While there are many benefits to buying off the plan, it can still be quite a foreign concept for many Australians when it comes to purchasing a property.
Like with many things in real estate, there are pros and cons to all options. The deciding factor, will often come down to what best suits your financial circumstances and lifestyle. That’s why it’s important to know what questions to ask a property developer or sale person.
To help you decide if buying off-the-plan is for you, here we take a look at eight of the most frequently asked questions asked by first-time off-the-plan property buyers.
When buying off-the-plan, you’ll most likely need to pay a 10% deposit when you sign the contract, with the balance due when it’s finished.
Typically the developer receives the interest on the deposit. However, it’s always wise to ask the sales person this question, as often you can negotiate to share part or full payment of the interest with the developer.
Your deposit will be held in a solicitor’s trust account until the project is finished or the registration/sunset period expires.
Construction times vary depending on the size of the building, with larger apartment developments usually taking longer to build.
An artist’s impression of the Flatiron building from Alfred St in Fortitude Valley.
The display suite will be a good measure of the quality of your apartment’s finishes, but beyond that, you’ll need to inspect what you expect and ask the sales consultant how your apartment will differ from the display, as there are usually many different apartment types within every building.
Ask whether the display is the same in terms of kitchen, bathroom and bedroom dimensions and layout.
An artist’s impression of the new Wharfside Residences Manly.
Whether you pay stamp duty or transfer duty on your new off-the-plan apartment will depend on a few things, including what state you have bought in, the price of your new home and whether you’re a first-home buyer, owner occupier, local investor or foreign investor.
However, most states have incentives and concessions that may reduce your stamp duty. For example, Victoria has the off-the-plan duty concession where the dutiable value of your home (the amount your stamp duty is calculated on) is calculated as the contract price minus any construction costs incurred on or after the contract date. So, if you and your property meet the eligibility criteria for this concession, you’ll pay a lower stamp duty amount.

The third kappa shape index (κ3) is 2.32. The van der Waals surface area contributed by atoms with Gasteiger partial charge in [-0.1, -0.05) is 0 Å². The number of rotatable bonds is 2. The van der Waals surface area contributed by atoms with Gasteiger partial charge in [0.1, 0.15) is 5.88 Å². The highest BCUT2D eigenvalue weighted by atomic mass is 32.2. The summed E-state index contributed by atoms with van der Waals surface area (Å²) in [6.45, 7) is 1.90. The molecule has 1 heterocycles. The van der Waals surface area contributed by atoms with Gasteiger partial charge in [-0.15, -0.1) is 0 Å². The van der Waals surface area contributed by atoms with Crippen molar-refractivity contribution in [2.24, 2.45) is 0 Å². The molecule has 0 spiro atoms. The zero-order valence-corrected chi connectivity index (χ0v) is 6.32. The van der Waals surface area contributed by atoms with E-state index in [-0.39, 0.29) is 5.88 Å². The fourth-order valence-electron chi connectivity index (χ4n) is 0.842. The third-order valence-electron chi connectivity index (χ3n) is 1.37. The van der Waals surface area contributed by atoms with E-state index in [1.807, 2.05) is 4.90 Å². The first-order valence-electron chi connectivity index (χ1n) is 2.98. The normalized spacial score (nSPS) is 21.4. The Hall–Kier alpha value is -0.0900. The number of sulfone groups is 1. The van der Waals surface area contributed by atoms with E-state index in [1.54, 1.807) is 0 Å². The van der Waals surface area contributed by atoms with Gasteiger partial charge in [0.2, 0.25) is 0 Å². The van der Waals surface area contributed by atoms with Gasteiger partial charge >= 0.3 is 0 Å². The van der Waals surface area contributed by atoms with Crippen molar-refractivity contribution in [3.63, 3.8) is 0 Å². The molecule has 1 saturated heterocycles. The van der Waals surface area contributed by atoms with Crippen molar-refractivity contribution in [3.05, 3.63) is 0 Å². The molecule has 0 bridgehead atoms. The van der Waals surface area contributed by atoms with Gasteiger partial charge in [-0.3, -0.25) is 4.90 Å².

Your contract should contain the specific settlement details, but as a general rule of thumb, you will be obligated to settle within in two weeks of the registration of the unit’s plan.
Yes, you can get a mortgage for off-the-plan. It’s best to speak to your bank or financial adviser to find a loan that best suits your situation.
It’s worth noting, that fixing your interest rate is one way to minimize exposure to interest rate rises. However, locking in a fixed loan rate may mean you may have to pay break costs if you want to pay out the loan early.
A variable mortgage means you’re exposed to rate rises. Another option is to take an even way bet and fix part of your loan.
A levy is the fee that the owner of an apartment in a strata plan must pay to the Owners Corporation for the management and upkeep of the building and common property.
Levies are generally payable quarterly, with the cost varying from one building to another, depending on the facilities and the number of apartments contributing towards the building’s upkeep.
An artist’s impression of a luxury high-rise apartment complex in Doncaster called Garden Hill.
While most off-the-plan properties come with a fixed price, vendors might still be open to a negotiation.
Your best bet is to get in early once the properties hit the market – or during pre-sales – as they will likely want to show a good sales rate during the early phase.